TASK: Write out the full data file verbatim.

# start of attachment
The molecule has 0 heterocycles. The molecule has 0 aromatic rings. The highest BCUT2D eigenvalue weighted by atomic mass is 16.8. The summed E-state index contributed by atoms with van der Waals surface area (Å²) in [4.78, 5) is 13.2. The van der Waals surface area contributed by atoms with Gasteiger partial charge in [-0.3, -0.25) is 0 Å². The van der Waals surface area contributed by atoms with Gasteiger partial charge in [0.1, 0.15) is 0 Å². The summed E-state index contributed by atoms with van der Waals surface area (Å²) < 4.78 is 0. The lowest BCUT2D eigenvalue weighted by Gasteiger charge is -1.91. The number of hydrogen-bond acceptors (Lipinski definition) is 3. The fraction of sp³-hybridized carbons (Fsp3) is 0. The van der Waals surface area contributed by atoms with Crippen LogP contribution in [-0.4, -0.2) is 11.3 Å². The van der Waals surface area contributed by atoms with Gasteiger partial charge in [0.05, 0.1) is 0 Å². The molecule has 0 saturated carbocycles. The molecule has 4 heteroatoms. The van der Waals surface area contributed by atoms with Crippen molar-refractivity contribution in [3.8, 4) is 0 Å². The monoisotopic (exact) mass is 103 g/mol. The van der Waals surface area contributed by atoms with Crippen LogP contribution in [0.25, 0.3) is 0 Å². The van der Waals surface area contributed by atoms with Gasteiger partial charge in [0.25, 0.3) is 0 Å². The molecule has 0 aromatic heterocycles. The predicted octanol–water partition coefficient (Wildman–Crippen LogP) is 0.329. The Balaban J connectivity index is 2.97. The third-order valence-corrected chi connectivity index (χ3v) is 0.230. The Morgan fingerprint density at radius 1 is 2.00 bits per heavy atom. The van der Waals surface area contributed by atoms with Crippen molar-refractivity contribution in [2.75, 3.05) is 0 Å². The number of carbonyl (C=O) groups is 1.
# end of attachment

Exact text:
The molecule has 0 heterocycles. The molecule has 0 aromatic rings. The highest BCUT2D eigenvalue weighted by atomic mass is 16.8. The summed E-state index contributed by atoms with van der Waals surface area (Å²) in [4.78, 5) is 13.2. The van der Waals surface area contributed by atoms with Gasteiger partial charge in [-0.3, -0.25) is 0 Å². The van der Waals surface area contributed by atoms with Gasteiger partial charge in [0.1, 0.15) is 0 Å². The summed E-state index contributed by atoms with van der Waals surface area (Å²) < 4.78 is 0. The lowest BCUT2D eigenvalue weighted by Gasteiger charge is -1.91. The number of hydrogen-bond acceptors (Lipinski definition) is 3. The fraction of sp³-hybridized carbons (Fsp3) is 0. The van der Waals surface area contributed by atoms with Crippen LogP contribution in [-0.4, -0.2) is 11.3 Å². The van der Waals surface area contributed by atoms with Gasteiger partial charge in [0.05, 0.1) is 0 Å². The molecule has 0 saturated carbocycles. The molecule has 4 heteroatoms. The van der Waals surface area contributed by atoms with Crippen molar-refractivity contribution in [3.8, 4) is 0 Å². The monoisotopic (exact) mass is 103 g/mol. The van der Waals surface area contributed by atoms with Crippen LogP contribution in [0.25, 0.3) is 0 Å². The van der Waals surface area contributed by atoms with Gasteiger partial charge in [0.25, 0.3) is 0 Å². The molecule has 0 aromatic heterocycles. The predicted octanol–water partition coefficient (Wildman–Crippen LogP) is 0.329. The Balaban J connectivity index is 2.97. The third-order valence-corrected chi connectivity index (χ3v) is 0.230. The Morgan fingerprint density at radius 1 is 2.00 bits per heavy atom. The van der Waals surface area contributed by atoms with Crippen molar-refractivity contribution in [2.75, 3.05) is 0 Å². The number of carbonyl (C=O) groups is 1.